In the previous example, I portrayed decision time as a potential individual-difference variable influencing recognition performance. Similarly, individuals can differ in the amount of evidence they demand before making a positive recognition response. If a test word is only somewhat familiar, how is that uncertainty translated into a response? Clearly, different people bring different evidential standards to the table, and aspects of our experimental situation also influence how subjects make their decisions. Subjects might want, for example, to maximize the proportion of correct responses to old items—thinking that such a measure more validly reflects memory ability—and thus set a low recognition criterion: If a test item looks even vaguely familiar, they choose to endorse it. This somewhat arbitrary choice can influence our results: In the top part of Figure 24.3 are hypothetical group means, again corresponding to performance as a function of some manipulation of learning. Here the comparison of conditions is complicated by large differences in the overall "agree-ability" of our subjects: Subjects in the left condition say "yes" more often than does the other group—to both old and new items. This fact reveals that our manipulation affected the decision strategies associated with recognition, but it is unclear whether it also influences memorability. To answer this question, we need to implement an experimental strategy similar to the one discussed earlier and gain experimental control over response criterion placement.
The lower part of Figure 24.3 shows performance across a wide range of response biases, plotted on axes corresponding to hit rate and false-alarm rate, yielding a receiver-operating characteristic (ROC). Such data can be elicited by, for example, having subjects complete multiple recognition tests under different payoff conditions. More commonly, subjects are asked to indicate a degree of subjective confidence along with the recognition decision; performance is then plotted as a cumulative function of the hit rate and false-alarm rate at a given confidence level and below. This technique allows for the construction of a ROC from two related but fundamentally different measures: the yes/no recognition response and subjective confidence.
In such a display, differences between subjects or between conditions that reflect differences in criterion setting for the decision component of the recognition judgment are virtually eliminated, and regularities in the form of the ROC are evident. In our example, we can see that the dots, corresponding to the data in the top half of the figure, lie on an isodiscriminability curve. In other words, no differences in memorability are apparent. Yet we could only reach this conclusion by uniting multiple measures and constructing an ROC that fits the data points. Different tasks yield different functional forms, and qualities of the ROC can be directly tied to psychological parameters, given a well-specified theory of the recognition decision.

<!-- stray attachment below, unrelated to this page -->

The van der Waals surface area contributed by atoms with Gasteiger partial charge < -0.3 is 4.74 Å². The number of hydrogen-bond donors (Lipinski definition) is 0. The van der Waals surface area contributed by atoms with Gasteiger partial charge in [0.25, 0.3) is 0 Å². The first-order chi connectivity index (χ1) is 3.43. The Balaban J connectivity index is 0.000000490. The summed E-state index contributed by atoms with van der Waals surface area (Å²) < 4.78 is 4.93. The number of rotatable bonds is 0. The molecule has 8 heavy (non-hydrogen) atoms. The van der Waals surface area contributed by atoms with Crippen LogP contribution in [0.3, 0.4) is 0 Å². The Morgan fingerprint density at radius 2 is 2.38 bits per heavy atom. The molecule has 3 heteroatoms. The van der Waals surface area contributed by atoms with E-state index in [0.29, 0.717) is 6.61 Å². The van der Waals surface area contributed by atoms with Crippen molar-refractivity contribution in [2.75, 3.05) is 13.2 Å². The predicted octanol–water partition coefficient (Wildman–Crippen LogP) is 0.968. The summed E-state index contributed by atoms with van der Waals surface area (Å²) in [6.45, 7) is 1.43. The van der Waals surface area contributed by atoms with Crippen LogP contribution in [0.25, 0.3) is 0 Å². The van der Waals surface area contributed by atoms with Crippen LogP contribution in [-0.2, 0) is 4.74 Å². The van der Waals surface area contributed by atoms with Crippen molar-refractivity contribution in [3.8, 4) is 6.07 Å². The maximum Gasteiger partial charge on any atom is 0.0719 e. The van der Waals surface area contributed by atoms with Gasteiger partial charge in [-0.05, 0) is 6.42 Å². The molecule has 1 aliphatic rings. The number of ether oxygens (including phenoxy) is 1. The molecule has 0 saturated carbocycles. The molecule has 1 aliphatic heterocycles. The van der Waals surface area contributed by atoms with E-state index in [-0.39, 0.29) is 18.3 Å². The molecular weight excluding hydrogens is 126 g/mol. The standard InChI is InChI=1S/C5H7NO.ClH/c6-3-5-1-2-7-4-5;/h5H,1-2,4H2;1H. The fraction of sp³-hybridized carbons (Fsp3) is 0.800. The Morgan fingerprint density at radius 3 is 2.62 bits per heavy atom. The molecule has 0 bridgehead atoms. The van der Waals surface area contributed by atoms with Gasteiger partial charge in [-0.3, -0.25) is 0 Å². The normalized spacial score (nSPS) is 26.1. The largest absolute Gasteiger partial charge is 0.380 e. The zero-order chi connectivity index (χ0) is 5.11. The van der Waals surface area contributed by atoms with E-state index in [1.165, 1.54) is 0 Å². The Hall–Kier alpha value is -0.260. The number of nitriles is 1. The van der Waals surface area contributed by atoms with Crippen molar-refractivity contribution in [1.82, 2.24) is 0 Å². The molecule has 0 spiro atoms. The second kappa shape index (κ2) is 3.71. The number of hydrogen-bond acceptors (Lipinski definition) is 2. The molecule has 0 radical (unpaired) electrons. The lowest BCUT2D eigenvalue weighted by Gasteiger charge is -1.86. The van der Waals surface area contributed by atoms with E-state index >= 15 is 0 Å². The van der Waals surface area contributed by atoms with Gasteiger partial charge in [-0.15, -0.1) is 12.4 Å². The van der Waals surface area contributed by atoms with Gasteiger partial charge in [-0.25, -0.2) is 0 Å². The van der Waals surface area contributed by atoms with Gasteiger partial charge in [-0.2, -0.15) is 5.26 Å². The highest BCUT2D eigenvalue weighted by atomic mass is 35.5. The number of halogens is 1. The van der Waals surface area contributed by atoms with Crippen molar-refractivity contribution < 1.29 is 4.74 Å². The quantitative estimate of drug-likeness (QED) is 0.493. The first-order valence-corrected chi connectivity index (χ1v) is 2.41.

For example, the Theory of Signal Detection (TSD), which has evolved into a theory of recognition (Banks, 1970; Egan, 1975; Lockhart & Murdock, 1970) by virtue of analogy with problems of discrimination in psychophysics (Green & Swets, 1966) and engineering (Peterson, Birdsall, & Fox, 1954) suggests that all stimuli—studied and unstudied—elicit some degree of mnemonic evidence, and the task for the subject is to set a decision criterion at some point on the spectrum of potential evidence values.
Certain versions of this theory posit that the probability distributions for evidence are Gaussian in form. This theory has implications for the form of the ROC. Specifically, underlying Gaussian probability distributions imply that a plot of the ROC on binormal axes should yield a straight line. More formally,
s ds in which 8S represents the variability of the evidence distribution for studied items, and represents its mean. This function is superimposed on the two conditions in Figure 24.3 (on probability axes).
Distributions of equal variance thus imply that that line should have unit slope. Figure 24.4 shows actual ROC and zROC functions from a representative experiment on recognition memory. The similarities among the Z-transformed functions are striking: they do indeed appear to be linear and have a slope of -0.8 (Ratcliff, Sheu, & Gronlund, 1992). These functions thus reveal that the underlying probability distributions may well be normal, but they are apparently not of equal variance. This particular result suggests that the variance of the
Was this article helpful?